By Pamela Covert, PhD
Octopi. Octopuses. I don't care how you pluralize them; I just love them. But I never gave much thought to this deep-water creature until recently.
I was having lunch with a colleague who is an astrobiologist. I love the ocean, and I brought up that I was going to an aquarium. She said I should see the aquarium’s octopus show and continued to talk about how magnificent octopi are. Then, she mentioned a recent study (and TED Talk) determining how an octopus functions: each of the creature’s eight “arms” is covered in hundreds of “suckers” — and each of these suckers contains thousands of receptors (for comparison, human fingers only have a few hundred receptors). Essentially, each sucker senses its surroundings and sends the information back to the main brain of the octopus. Additionally, each arm of the octopus can move either with the main brain or independently.
At the time, I thought the study sounded interesting and moved on with the conversation.
It wasn't until a year later when I was diagnosed with dissociative identity disorder (DID) that I really thought about what my colleague was saying. Each sucker can be independent or work together with the main brain.
As I thought more about what my colleague had told me, I decided to learn more. Sometimes, I found, the tiny individual brains in the suckers do not agree, so the suckers and arms may act differently. For example, one sucker may think something is food, but a sucker on another arm may think it is a threat. So, while one of the octopus’s arms is wrapping around it, another arm may be pulling away.
The arms can do all this while bypassing the octopus’s main brain, meaning the main brain may not be aware of what is going on in the octopus’s extremities.
If you have DID or know someone living with it, this may sound familiar. One identity (also known as an “alter” or a “part”) may experience something that “main” identity is unaware of, or several identities may react to the same stimulus in opposite ways.
The comparison really struck me: the suckers of an octopus function much like the identities of someone with DID.
Those of us with DID have experienced this phenomenon at work. The host functions much like the main brain of the octopus. Two alters, like the octopus’s suckers, may not agree on how to handle a situation. Or one alter may not even know another exists. Each alter experiences the world in a unique way, and they respond according to their past experiences. However, the person may or may not know what their alters are doing — so the "main brain" may not be aware of how the "suckers" react.
Ultimately, the suckers, arms and main brain of the octopus work together for survival, and the octopus is able to thrive in some of the harshest conditions on Earth. Even though the various parts of the system may not all agree, they work together to protect and nourish the octopus. Without each individual sucker, the octopus would not be able to survive its environment.
That is exactly why we have our alters: survival. They protect us and allow us to thrive in harsh conditions. They each have their own experiences and responses to situations, but ultimately, they are present to help us thrive.
If we look at an octopus as a microcosm for how our own DID brains can work together, we can see how it is possible to thrive when alters disagree, even in the harshest conditions.
When I first became aware of and met some of my alters, I was scared. I didn't know why, but I found them terrifying. However, I eventually realized that my alters were a coping mechanism that my brain created to help me. Even though some may be scary to me, they are ultimately acting in a way that they think is best for "me." I discovered that one alter, who seemed like a monster, was actually created to hold my self-doubt and anger, which is why I react to it with fear.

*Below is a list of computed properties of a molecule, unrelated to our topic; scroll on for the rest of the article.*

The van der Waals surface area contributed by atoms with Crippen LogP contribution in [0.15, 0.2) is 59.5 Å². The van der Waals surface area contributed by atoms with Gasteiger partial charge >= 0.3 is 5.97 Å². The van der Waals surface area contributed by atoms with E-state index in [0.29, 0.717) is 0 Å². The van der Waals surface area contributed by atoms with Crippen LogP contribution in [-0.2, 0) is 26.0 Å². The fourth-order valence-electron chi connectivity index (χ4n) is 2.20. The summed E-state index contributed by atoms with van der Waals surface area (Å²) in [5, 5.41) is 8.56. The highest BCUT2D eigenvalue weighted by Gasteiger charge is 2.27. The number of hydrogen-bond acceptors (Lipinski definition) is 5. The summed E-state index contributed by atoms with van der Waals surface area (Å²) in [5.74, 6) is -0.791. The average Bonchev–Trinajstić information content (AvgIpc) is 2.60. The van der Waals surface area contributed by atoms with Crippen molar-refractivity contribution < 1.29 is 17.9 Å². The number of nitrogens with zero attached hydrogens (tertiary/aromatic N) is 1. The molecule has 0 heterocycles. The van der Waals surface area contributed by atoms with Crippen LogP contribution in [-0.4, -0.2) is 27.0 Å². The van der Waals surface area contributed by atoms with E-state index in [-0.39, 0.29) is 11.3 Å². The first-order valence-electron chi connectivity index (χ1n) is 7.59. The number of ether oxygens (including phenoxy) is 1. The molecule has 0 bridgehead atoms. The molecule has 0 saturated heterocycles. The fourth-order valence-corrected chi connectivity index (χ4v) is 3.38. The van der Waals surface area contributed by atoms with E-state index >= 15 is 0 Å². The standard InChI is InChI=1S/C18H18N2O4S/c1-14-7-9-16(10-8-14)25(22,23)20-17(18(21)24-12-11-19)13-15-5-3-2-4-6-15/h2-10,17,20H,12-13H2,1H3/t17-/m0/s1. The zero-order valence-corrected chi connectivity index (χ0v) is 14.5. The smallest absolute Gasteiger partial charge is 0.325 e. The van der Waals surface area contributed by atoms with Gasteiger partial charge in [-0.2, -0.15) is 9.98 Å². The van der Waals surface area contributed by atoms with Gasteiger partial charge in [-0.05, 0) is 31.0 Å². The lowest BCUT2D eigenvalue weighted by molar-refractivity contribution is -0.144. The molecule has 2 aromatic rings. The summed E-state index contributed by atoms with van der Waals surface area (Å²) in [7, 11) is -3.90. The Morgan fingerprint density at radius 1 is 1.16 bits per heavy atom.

But this alter is simply there to protect me.
Just like the octopus arm that pulls away from food because it thinks it is protecting the whole octopus, my "scary" alter was doing the same thing, evoking the flight response in order to try to remove us from the situation.
As scientists learn more about how the octopus and its suckers work (and sometimes, don’t work) together, I hope we can also gain a better understanding of how alters and DID in general can work as well.
The 2020 film “The Octopus Teacher” beautifully illustrates how the entire system of the octopus operates — and sheds light on my own experience. One section of the film explains the challenges of the octopus’s arms working against each other. I couldn’t help but notice that the situation feels similar to fighting amongst my alters.
Before I saw this footage, I was only able to imagine or speculate what it was like in the "inner world" of my mind. But right before my eyes was physical evidence of what happens, including how it feels when one alter shuts down or goes silent. It gets "cut" off from the rest, just like the octopus' arm did when it was attacked by the shark. But, just like the octopus, it eventually comes back and rejoins the group effort, doing its best to protect the whole being.
This documentary was life-changing for me. Getting a visual representation of how my mind works is liberating, and it has given me a deeper understanding of myself and my alters.
All because of an octopus.
Pamela Achenbach Covert, PhD is a writer and mother to two active little boys, and she has been diagnosed with DID. She has taught English and Public Speaking at multiple colleges and universities, and she also works as a blogger for CovertlyLiving.com where she teaches mindfulness strategies and meditation techniques to assist others with mental health concerns.
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